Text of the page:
The House GOP leadership needs your help with the debt ceiling.
Speaker John A. Boehner (R-Ohio) has made it clear, as have other top House Republicans, that the U.S. will not default on its debt. So sometime in the next two weeks or so, Congress will have to give the Treasury more authority to borrow money. Otherwise, it will have to start stiffing creditors around the end of the month.*
But a large portion of Boehner's membership is unwilling to raise the debt ceiling without getting something in return. The problem for the leadership has been finding a concession that 218 House Republicans will support.
Some members are itching for another fight over Obamacare: repealing the tax on medical devices, for example, or eliminating the "risk corridors" provision that conservatives have branded a bailout of the insurance industry. Others want to require the administration to approve the Keystone XL pipeline. Still others want to undo the changes in military pensions that Congress agreed to as part of December's budget deal.
The leadership hasn't embraced any of these ideas because the votes don't seem to be there. The top priority is to avoid the kind of face-plant that happened in October, when House Republicans, egged on by tea-party friendly Sens. Ted Cruz (R-Texas) and Mike Lee (R-Utah), started a fight they could not possibly win.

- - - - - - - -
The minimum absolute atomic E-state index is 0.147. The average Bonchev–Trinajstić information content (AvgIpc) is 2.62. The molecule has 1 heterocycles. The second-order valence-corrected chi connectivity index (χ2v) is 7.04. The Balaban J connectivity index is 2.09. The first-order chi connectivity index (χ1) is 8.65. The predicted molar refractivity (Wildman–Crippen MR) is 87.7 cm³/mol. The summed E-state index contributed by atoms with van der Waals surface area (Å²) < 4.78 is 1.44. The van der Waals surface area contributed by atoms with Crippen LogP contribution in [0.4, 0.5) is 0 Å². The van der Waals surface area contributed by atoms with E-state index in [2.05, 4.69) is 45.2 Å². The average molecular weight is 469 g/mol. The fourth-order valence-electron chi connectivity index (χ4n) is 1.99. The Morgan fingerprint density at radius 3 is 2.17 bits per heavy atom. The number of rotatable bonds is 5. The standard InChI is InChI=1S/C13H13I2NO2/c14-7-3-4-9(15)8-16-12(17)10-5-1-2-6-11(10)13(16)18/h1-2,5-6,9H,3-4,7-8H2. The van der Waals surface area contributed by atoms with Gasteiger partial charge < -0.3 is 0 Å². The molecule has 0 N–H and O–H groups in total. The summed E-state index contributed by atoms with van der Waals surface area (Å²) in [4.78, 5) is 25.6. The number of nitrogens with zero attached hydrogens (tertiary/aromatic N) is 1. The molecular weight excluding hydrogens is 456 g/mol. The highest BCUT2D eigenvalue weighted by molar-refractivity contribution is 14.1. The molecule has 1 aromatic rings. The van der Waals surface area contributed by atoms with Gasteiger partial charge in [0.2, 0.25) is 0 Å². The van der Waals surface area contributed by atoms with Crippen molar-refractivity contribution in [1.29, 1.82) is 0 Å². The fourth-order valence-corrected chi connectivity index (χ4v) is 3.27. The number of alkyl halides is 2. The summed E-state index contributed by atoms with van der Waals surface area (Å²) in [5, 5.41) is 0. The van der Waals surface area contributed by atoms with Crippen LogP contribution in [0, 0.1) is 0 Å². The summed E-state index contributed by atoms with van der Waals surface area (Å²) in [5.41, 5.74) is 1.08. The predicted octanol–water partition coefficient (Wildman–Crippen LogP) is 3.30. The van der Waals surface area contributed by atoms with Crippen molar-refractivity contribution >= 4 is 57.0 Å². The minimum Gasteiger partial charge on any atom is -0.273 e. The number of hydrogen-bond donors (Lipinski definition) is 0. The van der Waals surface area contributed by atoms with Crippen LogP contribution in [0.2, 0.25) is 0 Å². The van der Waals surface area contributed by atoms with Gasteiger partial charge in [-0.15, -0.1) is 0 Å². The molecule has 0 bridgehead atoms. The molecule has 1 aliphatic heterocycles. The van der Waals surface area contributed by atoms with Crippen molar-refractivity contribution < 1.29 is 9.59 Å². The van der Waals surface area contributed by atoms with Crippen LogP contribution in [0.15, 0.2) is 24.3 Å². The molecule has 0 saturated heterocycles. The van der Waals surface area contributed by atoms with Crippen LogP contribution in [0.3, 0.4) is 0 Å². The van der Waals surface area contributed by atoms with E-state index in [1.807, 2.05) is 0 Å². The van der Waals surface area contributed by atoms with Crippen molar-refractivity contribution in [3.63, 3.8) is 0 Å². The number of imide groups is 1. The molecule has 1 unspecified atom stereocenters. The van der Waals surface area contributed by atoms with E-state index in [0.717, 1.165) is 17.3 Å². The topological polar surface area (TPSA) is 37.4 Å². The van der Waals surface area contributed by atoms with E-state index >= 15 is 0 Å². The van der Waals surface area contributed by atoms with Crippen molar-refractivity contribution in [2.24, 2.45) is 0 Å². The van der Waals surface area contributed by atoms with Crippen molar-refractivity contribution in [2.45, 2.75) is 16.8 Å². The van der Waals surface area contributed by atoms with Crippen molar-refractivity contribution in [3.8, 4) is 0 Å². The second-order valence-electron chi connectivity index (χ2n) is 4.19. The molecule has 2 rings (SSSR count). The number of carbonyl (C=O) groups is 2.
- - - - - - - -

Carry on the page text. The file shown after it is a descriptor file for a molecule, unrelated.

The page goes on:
And with Democrats floundering under the albatross that is Obamacare, now is not the time for Republicans to make themselves look even less competent and trustworthy.
So, how should the House GOP leadership handle the debt ceiling? Take our admittedly unscientific poll, leave a comment below, or do both.
* I know there are some readers who doggedly insist that the United States collects more than enough money each month to avoid a default even if the debt ceiling isn't raised. Under this view, the Treasury prioritizes its bills to make sure it pays all the interest due on Treasury securities, keeping bondholders happy. But it's risible to think that Wall Street -- or federal contractors, Social Security recipients or others who didn't receive the payments they were due -- would calmly accept the Treasury not paying roughly one-third of the government's bills.